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Call Of Duty Helped Itself By Axing Loot Boxes

Call of Duty players have had serious beef with the franchise's use of loot boxes these past few years. For many entries, the series was almost shameless in the way it trapped important items behind a wad of cash and a random number generator. This year, however, Call of Duty: Modern Warfare ditched the loot boxes to try a different approach.


All signs point to that change being a very good one.

VG247 reports that, during an earnings call, Activision CEO Bobby Kotick shared some interesting info on how players responded to Call of Duty: Modern Warfare, and — more importantly — how much time they spent playing the game.

"When we look at engagement, you look at daily average unique," Kotick said. "Our engagement is up significantly year-over-year, and that's really great for us to see so many people enjoying and playing this fantastic game."

That wasn't the only good news Kotick had to share.

"One other thing I might add is that we're also see an increased attach rates in game to the new system, which I think is a very, very positive sign for us. So I'd say overall, what we expect is a healthier Call of Duty in 2020 versus the previous year."


Let Call of Duty's grand experiment serve as a lesson for all other games. If you remove a thing players don't like, they'll play more. Who knew?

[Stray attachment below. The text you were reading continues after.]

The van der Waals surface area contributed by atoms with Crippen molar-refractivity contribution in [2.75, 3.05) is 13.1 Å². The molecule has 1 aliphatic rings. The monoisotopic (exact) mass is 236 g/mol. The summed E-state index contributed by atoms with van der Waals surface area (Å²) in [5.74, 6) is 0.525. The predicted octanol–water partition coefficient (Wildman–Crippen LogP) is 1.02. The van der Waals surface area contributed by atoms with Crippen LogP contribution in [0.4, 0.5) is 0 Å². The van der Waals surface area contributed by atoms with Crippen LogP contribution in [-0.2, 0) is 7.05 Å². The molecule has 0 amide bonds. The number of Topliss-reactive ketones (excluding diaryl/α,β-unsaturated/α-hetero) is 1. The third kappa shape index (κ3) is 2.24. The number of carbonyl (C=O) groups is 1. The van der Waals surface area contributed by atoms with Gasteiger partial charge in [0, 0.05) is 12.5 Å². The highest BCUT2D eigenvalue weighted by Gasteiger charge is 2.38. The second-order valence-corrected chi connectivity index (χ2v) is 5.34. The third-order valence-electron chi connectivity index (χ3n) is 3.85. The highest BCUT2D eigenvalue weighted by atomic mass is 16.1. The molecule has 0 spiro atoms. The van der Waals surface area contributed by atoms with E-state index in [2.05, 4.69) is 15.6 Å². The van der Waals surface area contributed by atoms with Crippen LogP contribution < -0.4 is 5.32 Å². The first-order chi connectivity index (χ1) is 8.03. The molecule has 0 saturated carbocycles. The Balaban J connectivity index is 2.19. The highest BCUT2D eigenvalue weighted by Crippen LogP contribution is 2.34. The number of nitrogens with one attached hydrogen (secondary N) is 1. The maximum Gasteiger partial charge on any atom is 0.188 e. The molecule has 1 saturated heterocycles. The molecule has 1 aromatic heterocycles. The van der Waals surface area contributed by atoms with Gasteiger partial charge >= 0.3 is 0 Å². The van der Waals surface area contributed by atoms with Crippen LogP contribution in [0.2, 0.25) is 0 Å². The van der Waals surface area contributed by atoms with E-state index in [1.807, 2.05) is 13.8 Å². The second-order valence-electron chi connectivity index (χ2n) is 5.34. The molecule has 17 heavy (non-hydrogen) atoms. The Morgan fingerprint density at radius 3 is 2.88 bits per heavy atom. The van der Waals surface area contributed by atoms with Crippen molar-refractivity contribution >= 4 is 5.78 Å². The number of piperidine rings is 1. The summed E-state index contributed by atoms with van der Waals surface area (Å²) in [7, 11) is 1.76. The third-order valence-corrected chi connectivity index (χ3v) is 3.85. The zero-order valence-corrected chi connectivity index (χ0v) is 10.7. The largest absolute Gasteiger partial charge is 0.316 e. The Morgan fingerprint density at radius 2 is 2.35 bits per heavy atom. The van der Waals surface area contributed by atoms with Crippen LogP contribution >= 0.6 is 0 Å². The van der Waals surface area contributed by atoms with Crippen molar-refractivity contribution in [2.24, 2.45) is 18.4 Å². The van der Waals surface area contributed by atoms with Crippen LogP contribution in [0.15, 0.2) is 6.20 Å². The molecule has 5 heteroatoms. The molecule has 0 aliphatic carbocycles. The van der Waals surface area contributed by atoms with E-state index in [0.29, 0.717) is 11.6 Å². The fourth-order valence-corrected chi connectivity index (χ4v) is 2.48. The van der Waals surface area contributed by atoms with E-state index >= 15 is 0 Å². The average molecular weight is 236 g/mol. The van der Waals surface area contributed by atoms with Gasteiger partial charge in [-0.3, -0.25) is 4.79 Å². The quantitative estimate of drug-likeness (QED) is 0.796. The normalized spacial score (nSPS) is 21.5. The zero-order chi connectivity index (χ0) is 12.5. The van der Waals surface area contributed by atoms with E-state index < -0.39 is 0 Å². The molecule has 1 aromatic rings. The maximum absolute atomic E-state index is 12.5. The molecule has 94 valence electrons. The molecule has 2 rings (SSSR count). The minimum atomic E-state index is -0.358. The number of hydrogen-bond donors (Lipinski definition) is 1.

We're seeing a pattern

Call of Duty: Modern Warfare isn't the only title to rethink the whole loot box idea. A few other developers have concluded that paid randomized prize drops are more trouble than they're worth.

Like Psyonix, the team behind Rocket League.


For years, Rocket League made use of a crate system that locked sought-after cosmetics inside a box that could only be opened with a key. That key, unsurprisingly, had to be purchased. It was a different way to go about loot boxes; players actually had the crates in their inventories, and just needed a key to collect their rewards. But the outcome was the same. The loot was random, and players could sink tons of money into keys trying to get the item they wanted.

Rocket League recently moved to the "item shop" approach Call of Duty: Modern Warfare is using now. While Psyonix hasn't been as forthcoming about results as Activision was with Call of Duty, we imagine players prefer the experience of buying what they want a bit more than just paying and praying.


Are there other games still using loot boxes in the present day? There sure are. We wouldn't be surprised, however, if more titles start to drop them as time goes on — at least to see what life is like without them. Should another big story like that come our way, we'll let you know.